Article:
Detroit Rock City
Posted on December 13, 2002 at 5:16 am
This movie follows four high school boys who are die-hard KISS fans in spite of the overwhelming popularity of disco and the objections of the adults (“KISS stands for Knights In Satan’s Service!”) as they do everything they can think of to get seats to the concert in Detroit. There is little originality, wit, or credibility in the script, but in its own way it is genial and unpretentious and ultimately more winning than some recent overly focus-grouped big studio releases.
One of the mothers burns their tickets and carts her son Jam (Sam Huntington) off to a Catholic boarding school that looks like it was dreamed up by Charles Addams. The other three have to figure out a way to spring him and to find four new tickets so they can see the show. This involves taking another mother’s Volvo, feeding hallucinogenic mushroom pizza to a priest, entering a male stripper contest, foiling two separate robberies, stopping to have sex (one couple loses their virginity in a confessional), sneaking backstage, beating up some disco fans, getting beat up by various other people and by each other, and eventually making it into the sanctum sanctorum of the KISS live performance.
Much of the humor in the film will be lost on people who don’t know every KISS lyric and remember the KISS comic with the band’s blood mixed into the red ink. And it is something of a valentine to sex, drugs, and rock and roll, to say nothing of lying, cheating, stealing, destroying property, and cutting school. Furthermore, it is very much a male fantasy movie, with four teen-age boys triumphing over huge bad guys and winning over beautiful women. It also includes one of the key cliches of the teen movie — the character who has sex for the first time becomes suddenly more mature, braver, wiser, and more powerful. Parents of kids who see this movie may want to discuss these issues.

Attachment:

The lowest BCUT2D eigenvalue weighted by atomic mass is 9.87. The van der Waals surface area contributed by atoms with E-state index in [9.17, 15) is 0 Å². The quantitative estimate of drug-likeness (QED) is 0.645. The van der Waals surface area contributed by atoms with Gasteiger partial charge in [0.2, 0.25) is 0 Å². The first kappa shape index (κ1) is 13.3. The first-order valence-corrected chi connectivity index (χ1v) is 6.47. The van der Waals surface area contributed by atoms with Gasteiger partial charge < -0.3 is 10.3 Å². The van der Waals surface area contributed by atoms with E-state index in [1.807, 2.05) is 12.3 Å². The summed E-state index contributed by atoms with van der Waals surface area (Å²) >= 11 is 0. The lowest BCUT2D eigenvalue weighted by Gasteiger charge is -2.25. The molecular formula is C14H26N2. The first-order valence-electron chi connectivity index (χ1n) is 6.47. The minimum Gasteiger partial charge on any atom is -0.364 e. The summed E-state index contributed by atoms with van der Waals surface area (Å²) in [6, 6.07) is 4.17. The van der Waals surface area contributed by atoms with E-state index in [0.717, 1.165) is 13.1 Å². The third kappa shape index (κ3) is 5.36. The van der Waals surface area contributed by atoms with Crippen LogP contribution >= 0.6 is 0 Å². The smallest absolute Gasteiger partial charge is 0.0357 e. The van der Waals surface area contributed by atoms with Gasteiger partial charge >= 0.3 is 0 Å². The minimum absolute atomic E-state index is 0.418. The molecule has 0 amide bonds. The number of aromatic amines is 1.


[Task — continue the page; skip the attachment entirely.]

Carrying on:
Most kids will not be interested, however. To the extent that the movie has appeal beyond hardcore KISS fans and those who appreciate the 1970’s references, it is due to its young stars (including Edward Furlong, Natasha Lyonne, and Melanie Lynskey) and the loyalty they show to each other, to their idols, and to their dreams. This lends the movie a welcome sweetness that leaves the audience almost as happy that they make it into the theater as they are.